Speaking American: A History of English in the United States

Speaking American: A History of English in the United States

Speaking American: A History of English in the United States

Speaking American: A History of English in the United States


When did English become American? What distinctive qualities made it American? What role have America's democratizing impulses, and its vibrantly heterogeneous speakers, played in shaping our language and separating it from the mother tongue?

A wide-ranging account of American English, Richard Bailey's Speaking American investigates the history and continuing evolution of our language from the sixteenth century to the present. The book is organized in half-century segments around influential centers: Chesapeake Bay (1600-1650), Boston (1650-1700), Charleston (1700-1750), Philadelphia (1750-1800), New Orleans (1800-1850), New York (1850-1900), Chicago (1900-1950), Los Angeles (1950-2000), and Cyberspace (2000-present). Each of these places has added new words, new inflections, new ways of speaking to the elusive, boisterous, ever-changing linguistic experiment that is American English. Freed from British constraints of unity and propriety, swept up in rapid social change, restless movement, and a thirst for innovation, Americans have always been eager to invent new words, from earthy frontier expressions like "catawampously" (vigorously) and "bung-nipper" (pickpocket), to West African words introduced by slaves such as "goober" (peanut) and "gumbo" (okra), to urban slang such as "tagging" (spraying graffiti) and "crew" (gang). Throughout, Bailey focuses on how people speak and how speakers change the language. The book is filled with transcripts of arresting voices, precisely situated in time and space: two justices of the peace sitting in a pumpkin patch trying an Indian for theft; a crowd of Africans lounging on the waterfront in Philadelphia discussing the newly independent nation in their home languages; a Chicago gangster complaining that his pocket had been picked; Valley Girls chattering; Crips and Bloods negotiating their gang identities in LA; and more.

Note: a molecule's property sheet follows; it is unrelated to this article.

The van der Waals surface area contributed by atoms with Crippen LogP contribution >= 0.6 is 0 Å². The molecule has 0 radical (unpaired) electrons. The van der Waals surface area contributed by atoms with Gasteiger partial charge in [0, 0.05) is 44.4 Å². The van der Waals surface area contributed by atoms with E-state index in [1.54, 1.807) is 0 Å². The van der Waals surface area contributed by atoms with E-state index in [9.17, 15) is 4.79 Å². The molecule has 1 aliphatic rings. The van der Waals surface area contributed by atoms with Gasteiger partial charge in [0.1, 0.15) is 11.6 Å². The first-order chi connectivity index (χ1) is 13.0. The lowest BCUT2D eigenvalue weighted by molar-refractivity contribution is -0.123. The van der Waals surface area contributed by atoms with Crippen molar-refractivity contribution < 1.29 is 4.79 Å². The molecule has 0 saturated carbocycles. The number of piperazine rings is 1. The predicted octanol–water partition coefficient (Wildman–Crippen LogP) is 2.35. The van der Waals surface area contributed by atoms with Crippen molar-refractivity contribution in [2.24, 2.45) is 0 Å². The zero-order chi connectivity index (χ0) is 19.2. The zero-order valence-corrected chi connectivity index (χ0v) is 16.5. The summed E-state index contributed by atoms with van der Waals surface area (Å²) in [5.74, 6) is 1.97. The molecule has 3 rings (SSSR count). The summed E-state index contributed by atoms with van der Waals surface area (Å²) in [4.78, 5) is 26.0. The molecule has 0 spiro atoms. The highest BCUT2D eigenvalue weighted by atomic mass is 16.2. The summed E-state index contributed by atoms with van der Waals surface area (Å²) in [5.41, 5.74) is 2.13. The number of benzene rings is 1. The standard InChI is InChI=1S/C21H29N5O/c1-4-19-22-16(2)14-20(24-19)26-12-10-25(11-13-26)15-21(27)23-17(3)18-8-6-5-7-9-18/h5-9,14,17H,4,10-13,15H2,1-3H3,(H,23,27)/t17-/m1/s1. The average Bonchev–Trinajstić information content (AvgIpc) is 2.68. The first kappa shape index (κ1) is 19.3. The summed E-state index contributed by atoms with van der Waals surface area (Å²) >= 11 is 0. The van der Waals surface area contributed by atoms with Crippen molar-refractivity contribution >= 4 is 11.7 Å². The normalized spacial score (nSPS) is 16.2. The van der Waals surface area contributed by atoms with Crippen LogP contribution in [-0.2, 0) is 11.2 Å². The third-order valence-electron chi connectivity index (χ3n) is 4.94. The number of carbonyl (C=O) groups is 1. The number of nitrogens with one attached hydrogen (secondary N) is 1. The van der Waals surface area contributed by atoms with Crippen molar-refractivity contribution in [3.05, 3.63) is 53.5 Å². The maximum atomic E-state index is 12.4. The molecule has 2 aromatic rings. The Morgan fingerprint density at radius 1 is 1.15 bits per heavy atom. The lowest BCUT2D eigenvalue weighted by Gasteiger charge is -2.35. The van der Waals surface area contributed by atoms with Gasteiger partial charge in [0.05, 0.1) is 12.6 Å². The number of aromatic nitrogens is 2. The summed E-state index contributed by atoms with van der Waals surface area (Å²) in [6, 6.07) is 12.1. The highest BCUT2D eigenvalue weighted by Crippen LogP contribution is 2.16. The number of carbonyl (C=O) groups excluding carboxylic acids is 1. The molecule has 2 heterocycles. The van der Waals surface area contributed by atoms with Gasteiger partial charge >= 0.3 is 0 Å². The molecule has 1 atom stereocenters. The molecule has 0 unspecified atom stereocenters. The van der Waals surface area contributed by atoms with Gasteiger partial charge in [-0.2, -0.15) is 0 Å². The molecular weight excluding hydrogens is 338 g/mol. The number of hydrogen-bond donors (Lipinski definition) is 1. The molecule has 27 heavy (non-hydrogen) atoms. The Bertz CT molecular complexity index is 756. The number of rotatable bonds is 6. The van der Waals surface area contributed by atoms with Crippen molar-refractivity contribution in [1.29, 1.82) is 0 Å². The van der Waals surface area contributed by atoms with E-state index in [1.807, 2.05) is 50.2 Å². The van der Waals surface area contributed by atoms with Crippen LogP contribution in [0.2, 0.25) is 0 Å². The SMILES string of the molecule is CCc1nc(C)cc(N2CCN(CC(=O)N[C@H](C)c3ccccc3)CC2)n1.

Speaking Americanexplores--and celebrates--the endless variety and remarkable inventiveness that have always been at the heart of American English.


American English has often been seen, particularly in Britain, as an imperfect language, mainly derived from the survival of expressions that have become archaic in England, borrowings from other languages encountered here in North America, or even errors and mistakes that Americans didn’t know enough to correct. But American English, from the beginning, began to take its own course, shaped by the new landscape and the various human languages found in it. Early in the seventeenth century, English observers noticed that words like maize and canoe had become English words and were valuable additions to the language. From that time forward, American expressions were recognized even if they were sometimes demeaned.

The history of American English does not consist, however, of what Britons (and anglophiles) thought about the language, but of the language itself as it evolved over four centuries. Most attention in the past has centered on New England, largely because the written records are most abundant there. Other places were also prominent and influential in shaping the evolution of the language, as this book details.

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